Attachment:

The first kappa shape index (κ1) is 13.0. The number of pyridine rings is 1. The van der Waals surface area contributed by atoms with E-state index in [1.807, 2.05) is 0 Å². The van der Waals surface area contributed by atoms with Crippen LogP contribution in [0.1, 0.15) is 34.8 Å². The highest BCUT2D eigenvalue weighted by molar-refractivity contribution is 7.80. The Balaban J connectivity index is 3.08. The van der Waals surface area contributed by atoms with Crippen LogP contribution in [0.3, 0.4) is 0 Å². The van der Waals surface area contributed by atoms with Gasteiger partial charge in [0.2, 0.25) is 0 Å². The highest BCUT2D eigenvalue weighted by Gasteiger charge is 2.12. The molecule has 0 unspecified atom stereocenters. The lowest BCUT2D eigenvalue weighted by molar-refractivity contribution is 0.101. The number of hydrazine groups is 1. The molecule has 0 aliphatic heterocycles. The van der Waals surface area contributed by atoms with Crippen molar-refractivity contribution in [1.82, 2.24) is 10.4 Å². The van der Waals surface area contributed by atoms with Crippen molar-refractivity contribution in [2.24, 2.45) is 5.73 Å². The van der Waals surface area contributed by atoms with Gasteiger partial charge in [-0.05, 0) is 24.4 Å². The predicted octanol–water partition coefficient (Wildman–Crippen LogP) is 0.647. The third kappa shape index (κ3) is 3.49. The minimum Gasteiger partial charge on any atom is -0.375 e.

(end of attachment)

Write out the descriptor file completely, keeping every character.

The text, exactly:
The first kappa shape index (κ1) is 13.0. The number of pyridine rings is 1. The van der Waals surface area contributed by atoms with E-state index in [1.807, 2.05) is 0 Å². The van der Waals surface area contributed by atoms with Crippen LogP contribution in [0.1, 0.15) is 34.8 Å². The highest BCUT2D eigenvalue weighted by molar-refractivity contribution is 7.80. The Balaban J connectivity index is 3.08. The van der Waals surface area contributed by atoms with Crippen LogP contribution in [0.3, 0.4) is 0 Å². The van der Waals surface area contributed by atoms with Gasteiger partial charge in [0.2, 0.25) is 0 Å². The highest BCUT2D eigenvalue weighted by Gasteiger charge is 2.12. The molecule has 0 unspecified atom stereocenters. The lowest BCUT2D eigenvalue weighted by molar-refractivity contribution is 0.101. The number of hydrazine groups is 1. The molecule has 0 aliphatic heterocycles. The van der Waals surface area contributed by atoms with Crippen molar-refractivity contribution in [1.82, 2.24) is 10.4 Å². The van der Waals surface area contributed by atoms with Crippen molar-refractivity contribution in [2.24, 2.45) is 5.73 Å². The van der Waals surface area contributed by atoms with Gasteiger partial charge in [-0.05, 0) is 24.4 Å². The predicted octanol–water partition coefficient (Wildman–Crippen LogP) is 0.647. The third kappa shape index (κ3) is 3.49. The minimum Gasteiger partial charge on any atom is -0.375 e.